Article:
“There’s a bright side to ADHD, and that’s where all the shiny things are.” – Unknown
You’ve been struggling in your college courses, even though you work hard. You were diagnosed with ADHD. As a result, you have difficulty paying attention in class, can’t focus on reading for long periods, and find it challenging to follow the professor’s way of teaching in their lectures. You’re not alone! In fact, many college students are dealing with these symptoms every day. Here are some tips to help you get started:
ADHD students may find college to be a difficult experience.
You will be able to study a lot more, with these 7 study tips.
Are you a person who does not read a lot? Then Speechify is a fantastic tool to have. It’s a text-to-speech assistant that reads to you in a computerized voice. For instance, it can read Google Docs, textbooks, and internet articles, which will help you in the long run. You can download it on your phone or use the Google Chrome Extension.
2. To-do List (Planner)
Most importantly, plan your day by making a to-do list with due dates. In fact, If you don’t want to use a planner, some excellent apps might help you keep organized. For example, some apps will send you notifications when you make changes or when deadlines are approaching.
Did you know there is some incredible music that can help you with your ADHD? Try Lo-fi beats, white noise, binaural beats, and other types of soundscapes. These playlists are beneficial for those with ADHD. For example, you can find these types of playlists on Spotify, Apple Music, Youtube, and more. Spotify is my go-to music app, and I listen to music and podcast every day. Finally, if you don’t know where to find a fantastic playlist, check out the Spotify app for a playlist.
4. Pomodoro Technique
While studying, you may use the Pomodoro Technique to keep track of how much time is spent on each subject while also including brief break intervals into your daily routine. In fact, The Pomodoro technique improves memory, avoids distractions, and retains new information. You can set the timer however you want. For example, you can set it for 15 or 30 minutes and take 2 or 3 5 minute breaks between or longer. It’s totally up to you.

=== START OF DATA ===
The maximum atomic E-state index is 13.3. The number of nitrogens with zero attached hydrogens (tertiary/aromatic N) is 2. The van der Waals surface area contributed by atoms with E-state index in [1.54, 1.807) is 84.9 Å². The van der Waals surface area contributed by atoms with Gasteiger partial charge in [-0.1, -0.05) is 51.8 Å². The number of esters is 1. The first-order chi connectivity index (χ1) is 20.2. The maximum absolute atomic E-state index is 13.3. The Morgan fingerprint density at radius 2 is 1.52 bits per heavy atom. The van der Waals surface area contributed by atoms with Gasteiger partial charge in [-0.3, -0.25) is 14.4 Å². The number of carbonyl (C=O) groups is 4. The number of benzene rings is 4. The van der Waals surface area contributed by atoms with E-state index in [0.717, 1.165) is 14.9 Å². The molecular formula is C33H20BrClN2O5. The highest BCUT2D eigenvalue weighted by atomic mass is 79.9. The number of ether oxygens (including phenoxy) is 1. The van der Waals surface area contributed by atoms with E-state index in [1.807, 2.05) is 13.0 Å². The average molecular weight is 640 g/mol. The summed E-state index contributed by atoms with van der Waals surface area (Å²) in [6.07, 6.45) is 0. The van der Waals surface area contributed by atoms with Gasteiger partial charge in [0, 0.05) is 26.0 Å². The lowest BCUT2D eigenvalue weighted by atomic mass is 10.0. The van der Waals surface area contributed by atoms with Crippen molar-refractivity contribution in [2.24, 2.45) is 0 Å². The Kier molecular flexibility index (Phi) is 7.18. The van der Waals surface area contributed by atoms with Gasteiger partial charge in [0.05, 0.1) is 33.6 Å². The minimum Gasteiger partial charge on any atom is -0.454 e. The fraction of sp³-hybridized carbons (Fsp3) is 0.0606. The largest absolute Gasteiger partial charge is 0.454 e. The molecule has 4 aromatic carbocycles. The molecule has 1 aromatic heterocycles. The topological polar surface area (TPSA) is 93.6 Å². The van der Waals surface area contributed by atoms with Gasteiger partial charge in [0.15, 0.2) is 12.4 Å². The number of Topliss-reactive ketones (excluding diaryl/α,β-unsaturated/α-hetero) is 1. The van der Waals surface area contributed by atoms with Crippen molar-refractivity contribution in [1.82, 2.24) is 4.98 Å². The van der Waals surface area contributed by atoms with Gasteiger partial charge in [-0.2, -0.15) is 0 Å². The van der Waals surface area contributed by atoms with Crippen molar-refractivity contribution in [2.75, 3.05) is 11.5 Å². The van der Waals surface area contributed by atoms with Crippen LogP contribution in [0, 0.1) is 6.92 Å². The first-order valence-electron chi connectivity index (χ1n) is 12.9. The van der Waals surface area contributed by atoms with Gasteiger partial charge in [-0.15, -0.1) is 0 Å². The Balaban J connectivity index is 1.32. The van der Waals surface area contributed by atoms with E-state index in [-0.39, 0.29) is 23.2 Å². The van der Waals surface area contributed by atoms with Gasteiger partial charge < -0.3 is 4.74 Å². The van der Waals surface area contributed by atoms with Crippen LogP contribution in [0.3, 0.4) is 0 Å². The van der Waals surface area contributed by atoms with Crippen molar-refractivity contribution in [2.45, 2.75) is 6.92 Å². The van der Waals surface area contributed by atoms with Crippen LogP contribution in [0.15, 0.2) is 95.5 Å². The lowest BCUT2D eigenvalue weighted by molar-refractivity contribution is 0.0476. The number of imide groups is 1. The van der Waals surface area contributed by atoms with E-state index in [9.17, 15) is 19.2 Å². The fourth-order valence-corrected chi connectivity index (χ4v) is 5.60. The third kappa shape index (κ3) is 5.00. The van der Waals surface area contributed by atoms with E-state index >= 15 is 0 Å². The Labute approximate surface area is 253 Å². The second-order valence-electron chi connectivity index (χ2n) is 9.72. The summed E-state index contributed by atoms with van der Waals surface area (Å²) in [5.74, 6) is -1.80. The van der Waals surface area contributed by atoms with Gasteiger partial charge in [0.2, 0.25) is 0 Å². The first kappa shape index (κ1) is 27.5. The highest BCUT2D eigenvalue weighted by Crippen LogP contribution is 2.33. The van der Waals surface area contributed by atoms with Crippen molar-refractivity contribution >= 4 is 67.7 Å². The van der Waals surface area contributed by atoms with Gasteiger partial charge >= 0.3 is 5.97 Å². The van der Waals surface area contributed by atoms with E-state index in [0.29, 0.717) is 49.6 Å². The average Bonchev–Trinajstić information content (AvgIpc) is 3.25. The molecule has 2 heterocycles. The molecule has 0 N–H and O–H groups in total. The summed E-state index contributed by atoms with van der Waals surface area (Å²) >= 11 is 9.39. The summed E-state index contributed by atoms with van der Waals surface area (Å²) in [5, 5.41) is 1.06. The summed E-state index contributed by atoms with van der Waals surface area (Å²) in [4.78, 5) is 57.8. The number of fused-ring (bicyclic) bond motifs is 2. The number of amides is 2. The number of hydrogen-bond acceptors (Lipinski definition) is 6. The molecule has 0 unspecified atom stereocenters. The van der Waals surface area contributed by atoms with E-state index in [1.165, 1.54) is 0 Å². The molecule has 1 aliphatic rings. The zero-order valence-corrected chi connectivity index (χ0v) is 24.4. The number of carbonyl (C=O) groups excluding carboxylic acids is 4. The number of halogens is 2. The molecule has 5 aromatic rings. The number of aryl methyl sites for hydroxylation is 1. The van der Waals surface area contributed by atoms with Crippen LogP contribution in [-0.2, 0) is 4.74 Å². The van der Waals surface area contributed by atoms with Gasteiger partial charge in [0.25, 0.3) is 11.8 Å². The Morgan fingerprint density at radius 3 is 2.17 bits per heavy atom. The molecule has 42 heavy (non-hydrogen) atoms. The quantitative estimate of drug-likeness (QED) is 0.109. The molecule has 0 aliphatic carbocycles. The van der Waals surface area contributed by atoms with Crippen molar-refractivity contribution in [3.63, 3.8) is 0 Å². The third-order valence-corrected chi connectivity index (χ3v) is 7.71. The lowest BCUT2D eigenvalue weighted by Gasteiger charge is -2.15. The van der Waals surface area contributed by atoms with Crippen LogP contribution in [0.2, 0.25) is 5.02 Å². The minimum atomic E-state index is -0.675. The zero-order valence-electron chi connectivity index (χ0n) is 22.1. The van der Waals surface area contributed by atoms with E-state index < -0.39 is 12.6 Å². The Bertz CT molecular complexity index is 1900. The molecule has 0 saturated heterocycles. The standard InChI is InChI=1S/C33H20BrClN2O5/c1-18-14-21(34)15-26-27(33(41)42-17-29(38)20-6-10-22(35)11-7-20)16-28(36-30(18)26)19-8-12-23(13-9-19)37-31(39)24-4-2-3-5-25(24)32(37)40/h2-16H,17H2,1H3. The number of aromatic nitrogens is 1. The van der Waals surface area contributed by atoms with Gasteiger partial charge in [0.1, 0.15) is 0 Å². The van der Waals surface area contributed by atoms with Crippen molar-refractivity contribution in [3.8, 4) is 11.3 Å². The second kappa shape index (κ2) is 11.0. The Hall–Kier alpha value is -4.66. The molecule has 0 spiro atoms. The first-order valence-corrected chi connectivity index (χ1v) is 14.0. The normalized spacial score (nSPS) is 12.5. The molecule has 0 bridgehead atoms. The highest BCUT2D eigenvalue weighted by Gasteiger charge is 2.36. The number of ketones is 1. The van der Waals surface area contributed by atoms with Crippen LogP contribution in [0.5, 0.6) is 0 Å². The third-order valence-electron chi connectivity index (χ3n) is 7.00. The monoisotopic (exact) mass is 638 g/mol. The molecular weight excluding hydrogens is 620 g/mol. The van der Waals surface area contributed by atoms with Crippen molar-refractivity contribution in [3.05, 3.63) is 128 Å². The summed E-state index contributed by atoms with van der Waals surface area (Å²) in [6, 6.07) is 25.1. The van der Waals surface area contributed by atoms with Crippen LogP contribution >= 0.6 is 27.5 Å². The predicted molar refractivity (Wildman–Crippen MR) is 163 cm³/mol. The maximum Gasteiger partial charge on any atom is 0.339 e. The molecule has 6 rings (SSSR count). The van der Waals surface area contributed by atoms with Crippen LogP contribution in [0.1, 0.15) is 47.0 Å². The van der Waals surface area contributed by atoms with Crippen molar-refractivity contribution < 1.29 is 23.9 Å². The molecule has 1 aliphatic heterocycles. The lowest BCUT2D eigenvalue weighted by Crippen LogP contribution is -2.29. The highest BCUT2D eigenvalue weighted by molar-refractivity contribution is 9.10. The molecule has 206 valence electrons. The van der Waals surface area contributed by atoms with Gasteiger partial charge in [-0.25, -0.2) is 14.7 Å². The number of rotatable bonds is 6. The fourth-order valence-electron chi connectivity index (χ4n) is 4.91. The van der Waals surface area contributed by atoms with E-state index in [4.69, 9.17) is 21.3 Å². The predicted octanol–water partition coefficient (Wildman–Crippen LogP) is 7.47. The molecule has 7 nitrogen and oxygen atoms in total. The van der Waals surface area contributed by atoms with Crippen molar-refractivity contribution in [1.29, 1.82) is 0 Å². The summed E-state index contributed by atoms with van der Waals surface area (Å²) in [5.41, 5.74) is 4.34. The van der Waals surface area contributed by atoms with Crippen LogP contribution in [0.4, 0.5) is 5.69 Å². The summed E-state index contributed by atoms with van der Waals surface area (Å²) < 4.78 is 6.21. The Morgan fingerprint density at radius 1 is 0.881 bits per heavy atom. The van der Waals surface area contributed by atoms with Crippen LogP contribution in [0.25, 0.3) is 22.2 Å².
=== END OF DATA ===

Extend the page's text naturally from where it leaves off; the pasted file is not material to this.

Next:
5. School Resources
- Disability Resouce Center
Colleges that accommodate students with learning disabilities, such as Disabilities Resource Centers (DRCs) or disability centers, are common in higher education. For example, a student who needs note-taking, lab help, sign language instruction, or exam support, such as additional extended time or a reader, may benefit from this service. In fact, you can go to your school’s website or go on campus and talk to someone to get you started. However, since all colleges are different, some will either have you provide documents or provide other alternatives.
- Support groups
During the academic year, a massive proportion of campus support groups are available to assist students. In reality, a support group for individuals with attention deficit hyperactivity disorder (ADHD) is a fantastic way to help those who need assistance. In addition, if there isn’t already one on your campus, start one and assist others in need.
6. Note Taking
Take notes regularly! Copy what the professor writes on the board. Of course, you will need to recreate your notes in a suitable structure for you. Furthermore, if you don’t already have a system set up for taking notes, I have three recommendations for you below:
- Outline Note-Taking Method
In most cases, the Outline method has always been the number one in most lectures. For instance, the Outline method could be a great way to take notes. Furthermore, since students use this method for classes, readings, and homework, this might suit you when starting.
- Cornell Note-Taking Method
The Cornell method begins at the top of the two-inch column on the left and works your way down. Next, leave 3-4 blank lines at the bottom of the page when you’ve finished writing. Finally, follow the marking of these sections; you may start taking notes on the remaining portions of the page.
- Mind-Mapping Method
The Mind-Mapping Method is a strategy that helps students to visualize and organize ideas according to key topics. For instance, it can be used in many different areas, such as financial planning, meetings, and lectures. In addition, this method is excellent when it comes to English courses.
For example, I started using The Mind-Mapping method in elementary school when it was English writing time. My teacher explained if we can’t think of anything, start brainstorming in the center and keep visualizing what we want to talk about.
7. Study Groups
Studying with friends is a great way to share and receive information. For instance, you may be studying in an inviting, friendly, and accommodating environment that is unsuitable for everyone – such as your own study group! Most importantly, if you have ADHD (or any other condition), tell them about it because they might not know how their comments could affect someone else who has similar challenges as theirs, besides providing strategies to boot!
Studying together can be more than just learning from each other – it really does create better memories. Additionally, while discussing these things, you all come across some interesting topics, so taking notes would help tremendously when tests roll around later this semester.
Finally, do not be afraid to raise your hand and ask questions during a lecture if you are unsure about something. Second, if you are still unclear, approach your professor for clarification or assistance. And keep in mind that the methods will be helpful for a long time after the semester has ended.
If you have any questions or study tips, feel free to comment below.